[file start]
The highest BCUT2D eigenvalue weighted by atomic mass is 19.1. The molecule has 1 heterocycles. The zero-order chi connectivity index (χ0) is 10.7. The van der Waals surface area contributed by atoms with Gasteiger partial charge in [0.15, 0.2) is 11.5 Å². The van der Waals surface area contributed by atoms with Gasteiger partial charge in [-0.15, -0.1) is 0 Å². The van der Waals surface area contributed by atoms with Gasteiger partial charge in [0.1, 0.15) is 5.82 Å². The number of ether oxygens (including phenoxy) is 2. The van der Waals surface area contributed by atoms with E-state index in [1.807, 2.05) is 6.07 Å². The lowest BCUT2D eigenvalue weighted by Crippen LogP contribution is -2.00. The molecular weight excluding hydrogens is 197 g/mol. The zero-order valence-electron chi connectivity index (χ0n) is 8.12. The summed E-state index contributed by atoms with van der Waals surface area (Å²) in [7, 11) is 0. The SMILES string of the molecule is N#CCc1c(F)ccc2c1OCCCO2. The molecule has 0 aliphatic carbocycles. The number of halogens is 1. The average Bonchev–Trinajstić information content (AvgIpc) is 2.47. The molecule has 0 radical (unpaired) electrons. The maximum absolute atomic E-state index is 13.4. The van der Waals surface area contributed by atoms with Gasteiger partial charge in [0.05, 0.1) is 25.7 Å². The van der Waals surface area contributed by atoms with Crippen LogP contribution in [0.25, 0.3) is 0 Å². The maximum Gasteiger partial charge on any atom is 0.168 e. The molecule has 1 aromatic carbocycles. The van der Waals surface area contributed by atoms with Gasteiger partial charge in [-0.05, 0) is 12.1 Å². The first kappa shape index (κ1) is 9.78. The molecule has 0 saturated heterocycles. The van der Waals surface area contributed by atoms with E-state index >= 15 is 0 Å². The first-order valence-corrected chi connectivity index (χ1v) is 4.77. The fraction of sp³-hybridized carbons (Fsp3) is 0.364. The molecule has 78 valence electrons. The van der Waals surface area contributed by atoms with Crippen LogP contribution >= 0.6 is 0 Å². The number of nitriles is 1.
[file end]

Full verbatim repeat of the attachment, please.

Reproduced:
The highest BCUT2D eigenvalue weighted by atomic mass is 19.1. The molecule has 1 heterocycles. The zero-order chi connectivity index (χ0) is 10.7. The van der Waals surface area contributed by atoms with Gasteiger partial charge in [0.15, 0.2) is 11.5 Å². The van der Waals surface area contributed by atoms with Gasteiger partial charge in [-0.15, -0.1) is 0 Å². The van der Waals surface area contributed by atoms with Gasteiger partial charge in [0.1, 0.15) is 5.82 Å². The number of ether oxygens (including phenoxy) is 2. The van der Waals surface area contributed by atoms with E-state index in [1.807, 2.05) is 6.07 Å². The lowest BCUT2D eigenvalue weighted by Crippen LogP contribution is -2.00. The molecular weight excluding hydrogens is 197 g/mol. The zero-order valence-electron chi connectivity index (χ0n) is 8.12. The summed E-state index contributed by atoms with van der Waals surface area (Å²) in [7, 11) is 0. The SMILES string of the molecule is N#CCc1c(F)ccc2c1OCCCO2. The molecule has 0 aliphatic carbocycles. The number of halogens is 1. The average Bonchev–Trinajstić information content (AvgIpc) is 2.47. The molecule has 0 radical (unpaired) electrons. The maximum absolute atomic E-state index is 13.4. The van der Waals surface area contributed by atoms with Gasteiger partial charge in [0.05, 0.1) is 25.7 Å². The van der Waals surface area contributed by atoms with Crippen LogP contribution in [0.25, 0.3) is 0 Å². The maximum Gasteiger partial charge on any atom is 0.168 e. The molecule has 1 aromatic carbocycles. The van der Waals surface area contributed by atoms with Gasteiger partial charge in [-0.05, 0) is 12.1 Å². The first kappa shape index (κ1) is 9.78. The molecule has 0 saturated heterocycles. The van der Waals surface area contributed by atoms with E-state index >= 15 is 0 Å². The first-order valence-corrected chi connectivity index (χ1v) is 4.77. The fraction of sp³-hybridized carbons (Fsp3) is 0.364. The molecule has 78 valence electrons. The van der Waals surface area contributed by atoms with Crippen LogP contribution >= 0.6 is 0 Å². The number of nitriles is 1.